An Overview of Laboratory Asset Management

A thoughtful asset management strategy is a requirement for modern labs

Lauren Everett

Asset management is defined by tech marketplace G2 as “a systematic process to cost-effectively procure, maintain, upgrade, and dispose of organizational assets. As a result, it enhances asset delivery potential and lowers costs.”

Assets can include both tangible and intangible elements of an organization. In this series, the focus is on laboratory instrumentation and equipment. Successfully managing all the different types of equipment in your lab is essential to ensure the lab and its people operate at their highest potential and exceed goals. But implementing and maintaining an asset management plan also requires continuous effort, time, and brain power. 

Why is asset management important?

Asset management in a modern lab goes beyond scheduling routine maintenance or budgeting for new purchases. It’s about taking advantage of what you can learn from your lab equipment—how different instruments can best be best used, how to streamline workflows, and how to ensure you get the maximum return on investments. This diverse knowledge improves a lab manager’s decision making, which ultimately leads to greater success for the business.

Buying lab equipment

Purchasing new lab instruments is a common and necessary part of the asset management process. As science and technology continue to evolve at such a rapid pace, it is crucial that a modern lab provides enhanced flexibility, efficiency, and productivity. To build this type of working environment, new instrument purchases should include features like remote monitoring, cloud-based software, and automation. Such features enable scientists to adapt to shifting research focuses, stay updated on the progress of projects even when they aren’t physically in the lab, and make it easier to share data and results with other team members. During the search for new lab equipment, keep these factors in mind, and consider both the short- and potential long-term needs of the instrument to ensure you get the most out of your investment.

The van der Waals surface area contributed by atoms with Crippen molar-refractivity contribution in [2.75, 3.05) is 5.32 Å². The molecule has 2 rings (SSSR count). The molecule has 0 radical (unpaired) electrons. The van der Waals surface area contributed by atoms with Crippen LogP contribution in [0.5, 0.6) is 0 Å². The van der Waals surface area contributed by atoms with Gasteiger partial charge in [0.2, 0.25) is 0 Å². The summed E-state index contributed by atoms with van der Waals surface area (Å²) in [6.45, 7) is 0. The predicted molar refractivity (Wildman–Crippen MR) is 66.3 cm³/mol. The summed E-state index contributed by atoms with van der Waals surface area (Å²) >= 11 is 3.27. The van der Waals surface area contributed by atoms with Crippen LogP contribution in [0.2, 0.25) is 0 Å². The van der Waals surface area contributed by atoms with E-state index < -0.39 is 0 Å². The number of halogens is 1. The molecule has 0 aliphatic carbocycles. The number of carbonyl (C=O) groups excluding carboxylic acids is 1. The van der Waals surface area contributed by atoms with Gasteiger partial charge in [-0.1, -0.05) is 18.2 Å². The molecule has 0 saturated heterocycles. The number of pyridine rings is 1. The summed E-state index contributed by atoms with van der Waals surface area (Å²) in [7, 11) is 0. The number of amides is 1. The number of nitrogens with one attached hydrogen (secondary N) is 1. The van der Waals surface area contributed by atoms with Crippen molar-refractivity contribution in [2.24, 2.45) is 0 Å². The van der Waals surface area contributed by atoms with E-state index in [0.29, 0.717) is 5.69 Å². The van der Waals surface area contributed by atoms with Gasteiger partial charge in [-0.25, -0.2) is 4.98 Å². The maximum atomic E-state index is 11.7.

It’s also important to determine what the maintenance requirements will be like for a new piece of equipment over its lifetime, and how any planned or unexpected downtime will impact the lab’s operations. This will help you determine what sort of service contracts or warranties you will want to secure with the new purchase.

Lab management software

Just like equipment manufacturers are offering enhanced features to better accommodate the modern lab, laboratory software providers are also elevating their product capabilities. With a variety of lab management software options to choose from, it is important to select a software package that will best suit your lab’s needs. Management software can also be customized to better accommodate your lab’s operations. When exploring the options, there are a few key things to consider: “All good lab management programs take into account the three main pillars of methodology: people, technology, and process,” explains Heather Lorenz, senior product manager with Agilent’s CrossLab Group. “Factors such as optimizing how software is used (people), understanding the scope of that software use (process), and determining how the lab assets and supplies will be identified and tracked (technology), should all be considered in regards to the dynamic needs of the lab.”

These considerations are just a few pieces of a more robust asset management strategy. Continue reading through this series to get in-depth insight into the procurement, maintenance, and management of your lab’s assets.